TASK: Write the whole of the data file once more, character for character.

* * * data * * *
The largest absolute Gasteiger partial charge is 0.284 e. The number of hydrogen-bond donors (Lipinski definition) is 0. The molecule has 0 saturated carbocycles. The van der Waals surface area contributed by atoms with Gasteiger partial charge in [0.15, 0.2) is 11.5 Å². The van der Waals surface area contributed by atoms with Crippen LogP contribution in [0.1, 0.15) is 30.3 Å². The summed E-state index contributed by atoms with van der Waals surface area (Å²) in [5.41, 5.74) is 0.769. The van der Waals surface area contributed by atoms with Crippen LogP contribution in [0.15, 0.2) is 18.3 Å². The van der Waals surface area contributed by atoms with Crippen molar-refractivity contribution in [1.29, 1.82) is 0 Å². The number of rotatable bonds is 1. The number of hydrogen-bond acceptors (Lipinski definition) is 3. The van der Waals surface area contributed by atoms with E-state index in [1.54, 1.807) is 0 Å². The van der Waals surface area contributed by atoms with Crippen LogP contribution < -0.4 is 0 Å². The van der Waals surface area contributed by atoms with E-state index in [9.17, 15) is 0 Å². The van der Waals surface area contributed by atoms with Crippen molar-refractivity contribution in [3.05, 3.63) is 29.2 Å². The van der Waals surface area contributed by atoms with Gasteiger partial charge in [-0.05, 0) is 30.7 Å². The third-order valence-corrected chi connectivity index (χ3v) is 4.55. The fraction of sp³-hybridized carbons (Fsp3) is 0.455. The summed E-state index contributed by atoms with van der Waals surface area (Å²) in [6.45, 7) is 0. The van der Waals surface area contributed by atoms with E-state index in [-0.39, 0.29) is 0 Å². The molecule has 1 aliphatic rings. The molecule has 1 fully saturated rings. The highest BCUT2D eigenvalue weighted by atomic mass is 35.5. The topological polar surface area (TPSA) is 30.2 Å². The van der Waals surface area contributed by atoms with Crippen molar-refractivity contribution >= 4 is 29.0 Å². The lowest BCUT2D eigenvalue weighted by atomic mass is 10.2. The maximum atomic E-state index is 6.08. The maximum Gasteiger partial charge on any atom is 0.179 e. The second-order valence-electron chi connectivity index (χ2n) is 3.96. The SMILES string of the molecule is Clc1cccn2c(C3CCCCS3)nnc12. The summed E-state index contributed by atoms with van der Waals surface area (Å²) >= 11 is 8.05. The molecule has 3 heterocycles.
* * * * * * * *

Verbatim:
The largest absolute Gasteiger partial charge is 0.284 e. The number of hydrogen-bond donors (Lipinski definition) is 0. The molecule has 0 saturated carbocycles. The van der Waals surface area contributed by atoms with Gasteiger partial charge in [0.15, 0.2) is 11.5 Å². The van der Waals surface area contributed by atoms with Crippen LogP contribution in [0.1, 0.15) is 30.3 Å². The summed E-state index contributed by atoms with van der Waals surface area (Å²) in [5.41, 5.74) is 0.769. The van der Waals surface area contributed by atoms with Crippen LogP contribution in [0.15, 0.2) is 18.3 Å². The van der Waals surface area contributed by atoms with Crippen molar-refractivity contribution in [1.29, 1.82) is 0 Å². The number of rotatable bonds is 1. The number of hydrogen-bond acceptors (Lipinski definition) is 3. The van der Waals surface area contributed by atoms with E-state index in [1.54, 1.807) is 0 Å². The van der Waals surface area contributed by atoms with Crippen LogP contribution < -0.4 is 0 Å². The van der Waals surface area contributed by atoms with E-state index in [9.17, 15) is 0 Å². The van der Waals surface area contributed by atoms with Crippen molar-refractivity contribution in [3.05, 3.63) is 29.2 Å². The van der Waals surface area contributed by atoms with Gasteiger partial charge in [-0.05, 0) is 30.7 Å². The third-order valence-corrected chi connectivity index (χ3v) is 4.55. The fraction of sp³-hybridized carbons (Fsp3) is 0.455. The summed E-state index contributed by atoms with van der Waals surface area (Å²) in [6.45, 7) is 0. The van der Waals surface area contributed by atoms with E-state index in [-0.39, 0.29) is 0 Å². The molecule has 1 aliphatic rings. The molecule has 1 fully saturated rings. The highest BCUT2D eigenvalue weighted by atomic mass is 35.5. The topological polar surface area (TPSA) is 30.2 Å². The van der Waals surface area contributed by atoms with Crippen molar-refractivity contribution >= 4 is 29.0 Å². The lowest BCUT2D eigenvalue weighted by atomic mass is 10.2. The maximum atomic E-state index is 6.08. The maximum Gasteiger partial charge on any atom is 0.179 e. The second-order valence-electron chi connectivity index (χ2n) is 3.96. The SMILES string of the molecule is Clc1cccn2c(C3CCCCS3)nnc12. The summed E-state index contributed by atoms with van der Waals surface area (Å²) >= 11 is 8.05. The molecule has 3 heterocycles.